|I browned the ground beef - big mistake!|
LEAVE IT RAW!! I will next time...
|Boil basmati rice - you can still do this, |
I think it would add a little filler to your roll
|Mix eggs, basmati rice and RAW ground beef |
(along with salt, pepper and garlic salt/powder)
|Add bread crumbs or matzo meal|
|"Mixie Mixie a la Pixie, Diddly Dum and Diddly Dixie"|
(click here for the post with the back story for this phrase)
|Cabbage head ready to roll! Boiled & cored.|
|Single cabbage leaf|
Then I started to roll the prackus, thinking this must be the challenging and time consuming part. The first roll took all of 30 seconds...now I was perplexed! Thirty seconds?! I figured that it must take a long time to roll them all. But it didn't...the entire process was done and my kitchen cleaned by 7:30!
|Place meat mixture at bottom (core) end of leaf|
|Fold bottom of leaf upward over mixture,|
then start rolling from one side
|And roll from the other side...|
|Place roll seam-down in your Pyrex dish|
|I used two Pyrexes so I could make both sauces|
So the moral of my story - a moral that I keep reminding myself of - is that these recipes do not take so long, and they are worth the time and effort to make.
I made 2 types of cabbage rolls - the sweet and sour version from my youth, and a peppery sauerkraut version similar to a dish my sister-in-law Renate makes.
|Sauerkraut Cabbage Rolls|
|Our family's traditional tomato cabbage rolls|
They were all delicious, if I say so myself. But, I discovered that they are also an acquired taste, and one that I may have introduced to my family a little too late. While this dish will not be a regular feature in my weekly menu, I will continue Mom's tradition and prepare them for Jewish Holidays.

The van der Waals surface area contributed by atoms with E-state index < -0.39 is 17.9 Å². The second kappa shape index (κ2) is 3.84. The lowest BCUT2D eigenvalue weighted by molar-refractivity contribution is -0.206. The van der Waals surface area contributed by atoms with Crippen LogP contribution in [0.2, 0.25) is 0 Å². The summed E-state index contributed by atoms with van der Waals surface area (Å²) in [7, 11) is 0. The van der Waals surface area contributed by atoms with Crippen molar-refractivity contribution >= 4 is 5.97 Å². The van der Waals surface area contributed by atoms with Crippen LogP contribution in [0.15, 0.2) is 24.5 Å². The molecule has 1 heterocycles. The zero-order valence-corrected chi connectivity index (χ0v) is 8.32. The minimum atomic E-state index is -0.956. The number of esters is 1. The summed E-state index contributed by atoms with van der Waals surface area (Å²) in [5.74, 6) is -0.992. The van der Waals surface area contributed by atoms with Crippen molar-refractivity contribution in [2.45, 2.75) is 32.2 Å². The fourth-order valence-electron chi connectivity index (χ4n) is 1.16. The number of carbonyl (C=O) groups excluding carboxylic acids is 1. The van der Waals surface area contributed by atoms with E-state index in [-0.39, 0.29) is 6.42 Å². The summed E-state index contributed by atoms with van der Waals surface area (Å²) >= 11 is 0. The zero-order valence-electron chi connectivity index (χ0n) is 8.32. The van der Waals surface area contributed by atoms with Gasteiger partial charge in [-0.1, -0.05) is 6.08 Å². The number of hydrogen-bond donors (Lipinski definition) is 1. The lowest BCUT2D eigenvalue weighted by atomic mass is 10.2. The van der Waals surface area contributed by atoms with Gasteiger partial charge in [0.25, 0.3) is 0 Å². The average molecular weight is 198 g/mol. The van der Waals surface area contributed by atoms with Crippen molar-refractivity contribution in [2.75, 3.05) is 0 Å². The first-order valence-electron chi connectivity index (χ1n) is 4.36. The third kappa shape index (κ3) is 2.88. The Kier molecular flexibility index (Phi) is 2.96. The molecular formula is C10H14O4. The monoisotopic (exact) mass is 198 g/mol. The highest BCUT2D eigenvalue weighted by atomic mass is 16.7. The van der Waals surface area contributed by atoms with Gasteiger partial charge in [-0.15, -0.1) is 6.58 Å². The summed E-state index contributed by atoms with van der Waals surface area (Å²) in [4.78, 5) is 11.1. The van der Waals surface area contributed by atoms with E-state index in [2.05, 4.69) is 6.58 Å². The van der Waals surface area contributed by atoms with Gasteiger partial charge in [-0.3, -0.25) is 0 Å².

From my family to yours, here is an "old country" recipe that I treasure and hope you will too. Whatever you're having, I wish you a wonderful day filled with family, fun, friends and fantastic food. B'Tayavon and Buon Appetito!
|Bubbie Lou's original recipe card|
Cabbage Roll Ingredients:
1 head of cabbage
3 lbs of ground beef
salt, pepper & garlic salt to taste
1 small onion, grated (drain any liquid)
small handful of breadcrumbs or matzo meal (maybe ¼C)
Sweet Tomato Sauce Ingredients:1 tin of diced tomatoes
3 tbsp brown sugar
dash of lemon juice (to taste, if too sweet)
Sauerkraut Topping Ingredients:1 jar sauerkraut
salt and black pepper to taste
Cabbage Roll Method:
Place cabbage in pot of boiling water. Boil gently for about 30 minutes to loosen leaves, making cuts around core first. Separate leaves on towel/paper towel. Combine meat mixture ingredients and roll up in the cabbage leaves. Line cabbage rolls in a Pyrex dish (use 2 dishes if you want to try both sauces).
Sweet Tomato Sauce Method:
Fry onions in canola oil until golden brown in medium sauce pan. Add diced tomatoes (with juice), brown sugar and lemon juice. Bring to boil and remove from heat.
Baking Instructions for either type of cabbage roll:
Preheat oven to to 350˚. Cover cabbage rolls (lined in Pyrex) with either sweet tomato mixture OR sauerkraut mixture (topped with a healthy dose of black pepper). Cover with aluminum foil and bake for 1½ to 2 hours. Then serve.